England’s largest councils have urged new Government ministers to level-up the needs of ‘left-behind' areas – the majority of which are in shire counties.
A post-election analysis from the County Councils Network (CCN), which represents 36 county local authorities, shows that 43% of the new seats (22 out of 51) won by the Conservatives in England are in shire counties, whilst 54 out of the 100 ‘left-behind’ towns identified by the Government in its Stronger Towns Fund are in these areas. In total, 70% of Conservative MPs now represent shire county areas.
CCN has described concern over a ‘misconception’ that shire counties are all affluent and ‘city centric’ regional devolution policies could prevent them being able to invest in their towns and deprived communities as part of the levelling up agenda. These councils span areas in the North and Midlands alongside rural and coastal communities in traditional Conservative areas of the South, West and East.
In a new document, ‘CCN: Our Priorities for the New Government’, setting out how the Government’s policies can ‘unleash the potential of counties’, county leaders have urged the Government to level-up shire counties by allocating a fair share of funding for public services, more investment in economic growth, and an extension of devolved powers to the shires.
CCN argues that the Government must press ahead with plans to ensure that the way councils are funded is fairer and to deliver on its pledge to convene urgent cross-party talks on social care.
A new analysis by CCN reveals failure to invest in county areas, and to solve the social care funding crisis, will leave these councils facing a funding shortfall of £13.2bn over the next five years.
If these funding challenges persist, CCN warns that councils will be hampered in their efforts to address the Government’s levelling up agenda, with local authorities unable to invest heavily in services to support regional growth such as new roads and infrastructure, bus subsidies, business support and cultural services.
The document also calls for the Government to abandon a ‘city centric policy obsession’ to help unleash the potential of counties:
- Extending ‘ambitious’ devolution deals to county areas to enable counties to access fresh powers in skills, transport, and regional growth.
- Reform of the planning system so decisions over major new housing developments are matched with enough infrastructure and county authorities are given an increased role in place-shaping.
- Allow bids from rural areas to access the Government’s flagship £4.1bn Local Public Transport Fund to help reverse the decline in local bus services in county towns and rural areas.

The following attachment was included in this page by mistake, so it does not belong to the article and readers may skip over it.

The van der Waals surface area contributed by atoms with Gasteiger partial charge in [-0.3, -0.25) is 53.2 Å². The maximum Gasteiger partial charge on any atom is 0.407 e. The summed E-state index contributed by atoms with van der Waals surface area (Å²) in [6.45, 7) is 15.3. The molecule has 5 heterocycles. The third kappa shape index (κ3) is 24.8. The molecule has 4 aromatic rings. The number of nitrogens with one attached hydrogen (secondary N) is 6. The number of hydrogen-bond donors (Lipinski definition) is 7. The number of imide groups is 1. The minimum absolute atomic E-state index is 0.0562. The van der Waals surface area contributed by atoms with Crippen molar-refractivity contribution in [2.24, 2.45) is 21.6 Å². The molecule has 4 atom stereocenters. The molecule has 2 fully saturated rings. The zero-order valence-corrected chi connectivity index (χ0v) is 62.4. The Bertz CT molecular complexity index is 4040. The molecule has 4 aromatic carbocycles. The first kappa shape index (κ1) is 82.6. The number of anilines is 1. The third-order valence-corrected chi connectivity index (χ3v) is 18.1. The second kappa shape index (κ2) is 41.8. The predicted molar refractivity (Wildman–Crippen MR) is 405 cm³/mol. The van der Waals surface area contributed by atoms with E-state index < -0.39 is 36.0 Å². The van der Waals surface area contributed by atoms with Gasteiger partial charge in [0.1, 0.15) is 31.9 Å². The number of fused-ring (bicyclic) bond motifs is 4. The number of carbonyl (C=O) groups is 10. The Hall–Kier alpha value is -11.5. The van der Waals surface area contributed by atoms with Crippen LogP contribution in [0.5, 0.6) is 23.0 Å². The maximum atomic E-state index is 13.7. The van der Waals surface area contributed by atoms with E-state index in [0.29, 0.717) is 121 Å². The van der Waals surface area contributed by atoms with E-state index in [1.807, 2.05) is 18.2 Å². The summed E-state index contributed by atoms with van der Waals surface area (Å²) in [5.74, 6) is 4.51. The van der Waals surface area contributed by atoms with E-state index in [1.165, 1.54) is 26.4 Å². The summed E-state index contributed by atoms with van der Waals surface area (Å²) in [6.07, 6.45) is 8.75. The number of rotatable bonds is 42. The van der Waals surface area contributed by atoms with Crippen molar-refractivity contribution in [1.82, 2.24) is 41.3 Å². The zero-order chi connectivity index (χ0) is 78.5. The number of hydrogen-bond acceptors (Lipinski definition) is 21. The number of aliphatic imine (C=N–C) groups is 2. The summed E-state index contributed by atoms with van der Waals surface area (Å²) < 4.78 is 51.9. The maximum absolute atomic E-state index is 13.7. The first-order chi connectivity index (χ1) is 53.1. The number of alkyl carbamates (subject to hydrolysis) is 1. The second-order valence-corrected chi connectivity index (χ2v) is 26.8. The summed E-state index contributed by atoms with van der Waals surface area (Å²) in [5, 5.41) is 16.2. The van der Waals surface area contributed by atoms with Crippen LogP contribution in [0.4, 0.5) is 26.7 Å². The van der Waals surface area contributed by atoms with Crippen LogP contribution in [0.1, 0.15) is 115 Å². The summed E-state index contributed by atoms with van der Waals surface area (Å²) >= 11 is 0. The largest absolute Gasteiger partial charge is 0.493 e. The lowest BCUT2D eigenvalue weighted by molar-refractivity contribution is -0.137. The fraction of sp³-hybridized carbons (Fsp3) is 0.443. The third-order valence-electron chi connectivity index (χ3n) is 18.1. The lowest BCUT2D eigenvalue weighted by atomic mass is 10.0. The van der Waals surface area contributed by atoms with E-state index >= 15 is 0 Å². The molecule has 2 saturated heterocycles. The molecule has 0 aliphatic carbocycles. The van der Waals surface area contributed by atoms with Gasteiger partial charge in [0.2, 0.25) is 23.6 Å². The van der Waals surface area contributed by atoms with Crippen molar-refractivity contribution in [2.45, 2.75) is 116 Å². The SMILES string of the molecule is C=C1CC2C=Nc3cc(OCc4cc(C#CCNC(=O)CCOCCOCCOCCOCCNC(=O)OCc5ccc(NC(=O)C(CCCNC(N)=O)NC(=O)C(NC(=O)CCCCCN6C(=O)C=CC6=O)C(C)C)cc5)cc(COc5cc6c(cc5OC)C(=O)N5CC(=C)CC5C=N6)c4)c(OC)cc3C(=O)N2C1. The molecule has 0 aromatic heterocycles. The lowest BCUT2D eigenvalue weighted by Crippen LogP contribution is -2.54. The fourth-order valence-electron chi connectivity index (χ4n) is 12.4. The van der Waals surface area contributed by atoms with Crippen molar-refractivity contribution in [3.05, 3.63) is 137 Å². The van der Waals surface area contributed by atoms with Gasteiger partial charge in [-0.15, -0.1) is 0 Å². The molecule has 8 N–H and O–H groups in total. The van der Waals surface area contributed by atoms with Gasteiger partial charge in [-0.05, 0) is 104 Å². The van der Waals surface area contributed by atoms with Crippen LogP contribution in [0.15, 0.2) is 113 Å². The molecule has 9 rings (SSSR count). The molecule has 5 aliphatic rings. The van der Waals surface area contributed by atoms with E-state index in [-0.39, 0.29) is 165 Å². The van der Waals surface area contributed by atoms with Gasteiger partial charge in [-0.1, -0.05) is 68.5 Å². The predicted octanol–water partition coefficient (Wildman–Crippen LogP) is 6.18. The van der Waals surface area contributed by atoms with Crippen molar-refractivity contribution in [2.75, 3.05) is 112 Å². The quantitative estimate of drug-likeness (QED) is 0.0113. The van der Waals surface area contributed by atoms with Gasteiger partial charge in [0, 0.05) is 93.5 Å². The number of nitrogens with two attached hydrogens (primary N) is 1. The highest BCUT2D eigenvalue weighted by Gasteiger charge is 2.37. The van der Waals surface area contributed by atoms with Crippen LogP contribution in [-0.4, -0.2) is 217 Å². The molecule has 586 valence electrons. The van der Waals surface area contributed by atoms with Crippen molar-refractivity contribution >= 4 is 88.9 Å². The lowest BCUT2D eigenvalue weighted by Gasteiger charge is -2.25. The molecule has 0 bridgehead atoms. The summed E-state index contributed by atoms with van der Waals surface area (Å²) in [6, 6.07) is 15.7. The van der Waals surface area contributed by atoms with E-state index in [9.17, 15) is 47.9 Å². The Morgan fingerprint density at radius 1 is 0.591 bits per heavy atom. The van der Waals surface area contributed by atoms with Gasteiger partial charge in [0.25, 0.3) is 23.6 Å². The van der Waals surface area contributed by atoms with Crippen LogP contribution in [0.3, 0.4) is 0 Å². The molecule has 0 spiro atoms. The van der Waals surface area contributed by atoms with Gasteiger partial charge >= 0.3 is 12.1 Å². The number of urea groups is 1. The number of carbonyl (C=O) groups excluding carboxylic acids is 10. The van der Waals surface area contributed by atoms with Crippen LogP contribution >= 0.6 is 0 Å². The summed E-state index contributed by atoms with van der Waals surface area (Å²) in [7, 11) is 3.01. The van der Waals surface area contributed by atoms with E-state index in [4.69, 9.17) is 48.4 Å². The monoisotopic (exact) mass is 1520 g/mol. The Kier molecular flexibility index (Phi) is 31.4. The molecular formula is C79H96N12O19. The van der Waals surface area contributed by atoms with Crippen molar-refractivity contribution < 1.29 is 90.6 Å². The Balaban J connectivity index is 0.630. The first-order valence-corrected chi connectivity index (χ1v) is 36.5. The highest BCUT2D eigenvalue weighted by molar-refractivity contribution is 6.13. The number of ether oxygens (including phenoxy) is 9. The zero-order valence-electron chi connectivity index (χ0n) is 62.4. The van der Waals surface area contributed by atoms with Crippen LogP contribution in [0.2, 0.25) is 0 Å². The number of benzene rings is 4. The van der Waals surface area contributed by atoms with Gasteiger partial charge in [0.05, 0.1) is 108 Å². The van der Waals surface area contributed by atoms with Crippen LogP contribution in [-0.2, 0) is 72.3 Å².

- A more balanced distribution of central infrastructure funding between counties and cities and targeting the new ‘pothole fund’ on county areas.
- Review the future of Local Enterprise Partnerships (LEPs) and whether they should be the main vehicle to deliver local industrial strategies.
- Equipping authorities with new powers and resources to tackle climate change and respond to extreme weather, including a fair distribution of new flood defence investment, particularly for rural and remote areas.
Cllr David Williams, chairman of the County Councils Network, and leader of Hertfordshire County Council, said, 'Boris Johnson’s majority government has been elected on a domestic agenda to level-up the left-behind parts of the country, and this is a pledge that CCN welcome.
'Counties are home to some of our most prosperous and successful areas, but we must not forget that the majority of left-behind areas are located within counties; from deprived towns in the North and South, rural and coastal communities in the South-West and East, to former manufacturing hotbeds in the Midlands.
'If the Government is to improve the lives of the communities it has pledged to support, then ministers and policymakers must move beyond the misconception that shire counties are all affluent, with this document setting out the tools, powers, and funding needed to unleash the potential of counties. If the Government is to genuinely level-up towns, build more homes, and improve regional growth, we need more devolved powers, reform to our planning system, and access to new funding streams. This will mean moving away from a city centric policy obsession in Westminster that has held back those left-behind communities for decades.
'Fairer funding and a cross-party consensus on social care reform is needed to help close the £13.2bn funding shortfall of facing our areas. By doing so, we can repay this investment by pledging resource to the growth-enabling services that can make the biggest difference in levelling up communities and spreading prosperity.'